Of course, when house prices were rising by 10% or more annually, this was an easy way to get ‘free’ money. And with interest rates at historical lows, who cared? You simply borrowed the money, waited a few months or years, and sold. Then the additional loans were paid off.

To buy a new house, you could always borrow 100% loans anyway (or more), and with rising house prices, that 100% mortgage would soon be a large fraction of the total value of your house. In fact, you could add all sorts of costs, fees, decoration, equipment, etc. to the value of the house loan in the expectation that next year, your house price would have simply increased enough not to worry about it.

An example: 2001 with a 100% loan on a $200K house becomes in 2002 an estimated 89% loan as you pay off the principal and the house price rises; and so on. The maths works nicely.

The Math Doesn’t Work (Anymore)

The math for most consumers no longer works (if it ever did) when house prices stagnate, inflation jumps, oil prices increase, the economy slows, and jobs start folding. In fact, for many families, these pressures didn’t just come one at a time, but they came altogether. Then interest rates started jumping, too. Even in Taiwan, interest rates have already risen by 25% or more from historical lows. In America and the UK, interest rates are already over 5% on many mortgages. And that’s for standard mortgages.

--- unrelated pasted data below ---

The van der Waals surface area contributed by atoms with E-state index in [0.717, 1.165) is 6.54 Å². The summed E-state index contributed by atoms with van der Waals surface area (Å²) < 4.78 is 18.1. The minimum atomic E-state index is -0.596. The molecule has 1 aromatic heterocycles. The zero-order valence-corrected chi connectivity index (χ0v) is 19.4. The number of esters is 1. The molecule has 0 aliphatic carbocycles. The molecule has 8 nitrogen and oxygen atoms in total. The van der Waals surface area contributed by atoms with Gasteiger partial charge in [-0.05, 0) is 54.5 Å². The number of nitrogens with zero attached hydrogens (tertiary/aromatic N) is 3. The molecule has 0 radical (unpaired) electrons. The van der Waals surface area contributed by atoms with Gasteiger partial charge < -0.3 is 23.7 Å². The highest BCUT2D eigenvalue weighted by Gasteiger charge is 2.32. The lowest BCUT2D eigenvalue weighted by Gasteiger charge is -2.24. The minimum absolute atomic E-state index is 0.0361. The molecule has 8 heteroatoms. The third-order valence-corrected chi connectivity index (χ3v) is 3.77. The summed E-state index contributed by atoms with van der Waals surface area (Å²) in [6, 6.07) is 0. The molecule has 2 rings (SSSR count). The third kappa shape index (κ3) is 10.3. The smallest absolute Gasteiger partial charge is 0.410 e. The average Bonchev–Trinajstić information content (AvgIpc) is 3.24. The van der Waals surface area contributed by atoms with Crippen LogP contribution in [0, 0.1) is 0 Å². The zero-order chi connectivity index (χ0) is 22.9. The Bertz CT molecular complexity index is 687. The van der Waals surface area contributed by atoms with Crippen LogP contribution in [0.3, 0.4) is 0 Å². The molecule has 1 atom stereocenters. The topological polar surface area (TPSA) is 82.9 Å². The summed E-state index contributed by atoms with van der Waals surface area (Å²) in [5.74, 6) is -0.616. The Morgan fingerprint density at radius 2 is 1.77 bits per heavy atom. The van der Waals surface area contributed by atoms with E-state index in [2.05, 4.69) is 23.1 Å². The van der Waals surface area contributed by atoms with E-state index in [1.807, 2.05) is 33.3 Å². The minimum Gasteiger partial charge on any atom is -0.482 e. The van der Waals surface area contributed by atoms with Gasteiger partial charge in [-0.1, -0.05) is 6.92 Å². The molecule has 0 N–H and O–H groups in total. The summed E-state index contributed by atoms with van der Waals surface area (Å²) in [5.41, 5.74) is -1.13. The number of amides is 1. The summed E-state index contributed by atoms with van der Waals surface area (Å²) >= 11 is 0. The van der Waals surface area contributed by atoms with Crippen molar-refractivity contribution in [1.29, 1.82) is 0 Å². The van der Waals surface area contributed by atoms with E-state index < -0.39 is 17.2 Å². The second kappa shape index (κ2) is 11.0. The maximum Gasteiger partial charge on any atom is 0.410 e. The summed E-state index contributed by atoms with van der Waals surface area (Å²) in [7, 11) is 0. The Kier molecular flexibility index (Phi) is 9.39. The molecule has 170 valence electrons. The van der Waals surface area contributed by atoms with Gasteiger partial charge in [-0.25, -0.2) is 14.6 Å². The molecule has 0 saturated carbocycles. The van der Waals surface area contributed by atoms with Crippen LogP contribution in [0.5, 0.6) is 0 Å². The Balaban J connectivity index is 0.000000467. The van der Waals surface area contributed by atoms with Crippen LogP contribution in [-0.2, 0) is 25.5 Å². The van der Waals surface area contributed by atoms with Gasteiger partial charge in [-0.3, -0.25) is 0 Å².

mortgage rates

(all rates courtesy of BankRate.com)

Helocs are being quoted at over 6.5% in the US with some rates nearing 8% on a secured home.

heloc rates

Given that most pundits are expecting interest rates in Asia to return to more historical norms (ie. 5% and above which, in Taiwan, was around 8-9 years ago), interest payments on that extra could add another 10% to the total if the rates continue to rise. Of course, property prices are rather buoyant right now anyway, and when the next batch of presidential elections are held in March 2008, things could move up even more.

While Taiwan is experiencing an upswing again in property, employment, exports, stock markets, currency rates, etc.. the same cannot be said to be true of the US markets. The pendulum starts swinging the opposite way. And all those house loans (that seemed a ‘sure thing’, just a few short years ago) are now turning sour.

For individuals and families, it is going to mean a period of difficulty: less spending power, job insecurity, house prices dropping, perhaps even a recession.

Are you ready for a bumpy ride?

If you’re not, you should start to make preparations: shore up your emergency funds, cut your spending for the short term, pay off the high interest debt as fast as possible, and budget more carefully in the longer term. Trust me on that one: my wife and I had to do this last year when our business went into something of a crunch. It wasn’t easy. But we survived. Things are better now. And they can be for you, too. But it’s a time for action.

And my friend, so far she refused to support her mother by taking on more debt for general life expenses; she has sought advice and suggestions on how to solve the problem permanently, though she faces some difficult decisions and discussions. But this is the kind of stuff that helps to determine what we’re made of.

What would you do if you were the mother? The daughter? Have you had experience of loan problems? Do share… You can always use a ‘nom de plume’, if you wish or email me privately.